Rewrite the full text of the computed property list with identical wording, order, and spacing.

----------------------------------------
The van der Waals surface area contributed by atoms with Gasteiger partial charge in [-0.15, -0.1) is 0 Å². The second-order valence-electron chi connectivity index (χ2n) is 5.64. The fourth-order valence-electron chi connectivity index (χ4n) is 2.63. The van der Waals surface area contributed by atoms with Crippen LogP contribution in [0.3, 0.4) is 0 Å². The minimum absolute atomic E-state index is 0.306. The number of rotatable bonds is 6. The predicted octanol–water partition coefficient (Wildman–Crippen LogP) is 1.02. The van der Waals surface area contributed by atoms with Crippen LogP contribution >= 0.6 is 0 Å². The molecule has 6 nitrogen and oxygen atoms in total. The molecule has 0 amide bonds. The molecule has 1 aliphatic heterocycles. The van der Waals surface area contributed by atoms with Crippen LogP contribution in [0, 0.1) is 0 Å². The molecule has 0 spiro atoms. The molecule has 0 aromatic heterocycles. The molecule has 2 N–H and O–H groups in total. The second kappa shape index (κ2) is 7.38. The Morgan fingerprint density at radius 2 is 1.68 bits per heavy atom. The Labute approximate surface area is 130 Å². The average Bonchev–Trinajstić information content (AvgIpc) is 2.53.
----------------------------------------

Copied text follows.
The van der Waals surface area contributed by atoms with Gasteiger partial charge in [-0.15, -0.1) is 0 Å². The second-order valence-electron chi connectivity index (χ2n) is 5.64. The fourth-order valence-electron chi connectivity index (χ4n) is 2.63. The van der Waals surface area contributed by atoms with Crippen LogP contribution in [0.3, 0.4) is 0 Å². The minimum absolute atomic E-state index is 0.306. The number of rotatable bonds is 6. The predicted octanol–water partition coefficient (Wildman–Crippen LogP) is 1.02. The van der Waals surface area contributed by atoms with Crippen LogP contribution >= 0.6 is 0 Å². The molecule has 6 nitrogen and oxygen atoms in total. The molecule has 0 amide bonds. The molecule has 1 aliphatic heterocycles. The van der Waals surface area contributed by atoms with Crippen LogP contribution in [0, 0.1) is 0 Å². The molecule has 0 spiro atoms. The molecule has 0 aromatic heterocycles. The molecule has 2 N–H and O–H groups in total. The second kappa shape index (κ2) is 7.38. The Morgan fingerprint density at radius 2 is 1.68 bits per heavy atom. The Labute approximate surface area is 130 Å². The average Bonchev–Trinajstić information content (AvgIpc) is 2.53.